I can grasp why so many rappers have a passive expression of faith, usually reserved for liner notes and award shows, but, as I stated before, God and Hip-Hop go hand-in-hand, and unless someone tries to unearth the Flatlinerz or Gravediggaz, then you can't really convince me otherwise.

Tuesday, June 27, 2006

fair review

"The Best Worst-Case Scenario"
(Tooth and Nail)

Aaron Sprinkle is the man who was behind the boards for some pretty great albums -- MxPx's "Pokinatcha," Eisley's "Room Noises," Dolour's "Suburbiac," and Waxwing's "Nobody Can Take What Everybody Owns," to name a few -- as well as playing in some pretty successful bands himself, namely Poor Old Lu and Rose Blossom Punch. Well, Sprinkle is back at it again with his new band, Fair.

Like his past bands, Sprinkle's Fair relies heavily on catchy choruses and simple song structure to get their listener's attention. "The Dumbfounded Game" sounds like something that would've appeared on a later Rose Blossom recording, not that that's a bad thing. Fair's debut is slightly more subdued, so it doesn't really ring of what Tooth and Nail has been releasing recently.

The main downfall of this record, despite how beautiful it sounds, is how similar most of the songs are. They are all pretty much midtempo and follow the intro-verse-chorus-verse-chorus-bridge-chorus format, which gets dull about midway through. Luckily, the strongest tracks("Confidently Dreaming," "Unglued," "Bide My Crime") are able to highlight how good these songs can get.

There's a lot of potential with Fair; hopefully, they'll get their chance to rock out before some sort of premature break up like Sprinkle's other projects and the bands he's produced.

Monday, June 26, 2006

tidbits 6/27/06

* it's been awhile since i did once of these, huh?

* notable new releases:
underoath "define the great line"
blackpool lights "this town's disaster"
the pacifics/illmind "split ep"
the marked men "fix my brain"
otis redding "stax profiles"
anterrabae "and our heart beat in our fingertips, without reason"
nelly furtado "loose"

* "the sure thing" is a better movie than i remember it to be

* "my date with drew" is also a great movie.

* greatest american fast food? pizza, of course.

* why am i still writing these tidbits? i don't know. whatever....

Friday, June 23, 2006

album o' the day

Jimmy Eat World

This morning, I was standing at the bus stop watching the sun rise with "Table For Glasses," the opening track to Jimmy Eat World's third album "Clarity," blaring in my headphones. It was a very surreal (read: emo) moment.

Due to the success of their "Bleed American" record, many people have looked over this album, but it's constantly cited as one of the most influencial rock records of the 90's. At its core, it's very textured and complex, yet subtle.

"Table For Glasses'" low-key intro is light years different from the album's closer, "Goodbye Sky Harbor," which begins as a straight forward rock song and eventually morphs into a European dance track that ends at the 15 minute mark. "Crush" takes on a Jade Tree-esque pop-punk song, while "For Me This Is Heaven" is a song with a mixed message of sorts: is singer Jim Adkins lamenting on romance or death? But the song is clearly the highlight, as on the disc, the chorus is printed as a rhetorical question to the listener, "can you still feel the butterflies?"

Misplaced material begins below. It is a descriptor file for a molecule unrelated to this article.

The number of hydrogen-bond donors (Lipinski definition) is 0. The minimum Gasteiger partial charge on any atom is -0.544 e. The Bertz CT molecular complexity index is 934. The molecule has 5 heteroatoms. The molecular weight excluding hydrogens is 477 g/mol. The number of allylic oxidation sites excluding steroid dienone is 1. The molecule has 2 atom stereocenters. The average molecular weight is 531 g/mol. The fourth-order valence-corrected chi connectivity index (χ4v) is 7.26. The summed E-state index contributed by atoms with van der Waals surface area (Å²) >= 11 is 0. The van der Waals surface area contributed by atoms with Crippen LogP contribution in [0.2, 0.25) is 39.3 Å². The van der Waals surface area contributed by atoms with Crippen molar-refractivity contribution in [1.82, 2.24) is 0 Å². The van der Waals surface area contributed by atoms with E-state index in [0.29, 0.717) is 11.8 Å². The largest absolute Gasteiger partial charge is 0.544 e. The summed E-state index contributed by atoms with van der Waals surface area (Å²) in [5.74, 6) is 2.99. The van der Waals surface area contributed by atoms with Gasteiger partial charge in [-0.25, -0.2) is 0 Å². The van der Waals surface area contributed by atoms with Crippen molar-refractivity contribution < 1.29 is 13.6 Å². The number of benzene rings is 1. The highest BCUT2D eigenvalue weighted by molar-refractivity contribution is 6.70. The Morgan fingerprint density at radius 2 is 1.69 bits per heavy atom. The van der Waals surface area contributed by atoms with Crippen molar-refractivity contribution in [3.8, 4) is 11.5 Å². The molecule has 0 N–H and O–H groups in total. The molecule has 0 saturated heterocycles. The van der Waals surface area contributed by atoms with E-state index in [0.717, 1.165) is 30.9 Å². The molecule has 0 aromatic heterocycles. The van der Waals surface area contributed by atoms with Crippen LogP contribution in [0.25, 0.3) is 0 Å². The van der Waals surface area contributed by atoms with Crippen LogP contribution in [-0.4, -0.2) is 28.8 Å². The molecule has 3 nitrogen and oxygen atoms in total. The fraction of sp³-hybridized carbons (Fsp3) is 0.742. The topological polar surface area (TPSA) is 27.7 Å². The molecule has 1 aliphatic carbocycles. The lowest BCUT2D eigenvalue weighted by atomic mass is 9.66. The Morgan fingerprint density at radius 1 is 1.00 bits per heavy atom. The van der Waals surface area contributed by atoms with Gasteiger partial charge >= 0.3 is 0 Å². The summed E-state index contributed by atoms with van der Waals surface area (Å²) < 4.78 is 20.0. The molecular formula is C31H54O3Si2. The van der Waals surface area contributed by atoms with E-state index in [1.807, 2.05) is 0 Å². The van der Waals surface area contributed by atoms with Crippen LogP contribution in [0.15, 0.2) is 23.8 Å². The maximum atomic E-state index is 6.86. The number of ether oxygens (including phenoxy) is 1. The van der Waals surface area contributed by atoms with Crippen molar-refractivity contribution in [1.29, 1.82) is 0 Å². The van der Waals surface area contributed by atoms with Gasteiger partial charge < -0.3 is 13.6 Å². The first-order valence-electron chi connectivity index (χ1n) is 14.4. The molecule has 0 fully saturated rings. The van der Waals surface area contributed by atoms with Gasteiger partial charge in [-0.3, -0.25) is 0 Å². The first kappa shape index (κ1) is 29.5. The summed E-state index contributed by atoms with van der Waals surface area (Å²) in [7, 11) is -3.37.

I don't know what else to write about this record other than, if you haven't heard it yet, then there's something missing from your life, and for that, I am very sorry.

Stream "Clarity"

has myspace screwed the internet?

Over the past few weeks, Myspace has been under scrutiny as being a haven for perverts and pedophiles seeking out teens to have their way with. All this attention is no doubt due to two factors: 1. Dateline's continuing "To Catch a Predator" series, and 2. a recent $30 million lawsuit against the site for preventing a 14 year old girl from getting sexually assaulted.

I guess all this attention finally got congress to try to do something about it, since next week they're voting on restrictions for community sites, such as Myspace, Friendster, Facebook, et al. Details of the restrictions haven't been released yet, but since congress can't even agree on which donut is supreme, Krispy Kreme or Dunkin', then I highly doubt that they'll come to a quick agreement on what the necessary steps are to protect children from internet predators.

Though this vote for restrictions (as well as the lawsuit) may seem like a trival thing (at least to your run-of-the-mill teen Myspace user), it'll no doubt set legal precedence for who is responsible for the safety of the user: the government, the individual or the company?

Myspace has already taken some precautionary measures by blocking an adult's access to view a minor's account unless they have their full name or e-mail address. But, as many news sources have pointed out, there are ways around it, such as changing the age on your account to a minor's status. Addtionally, Myspace is also allowing their adult users to have private accounts, an option only given to minors.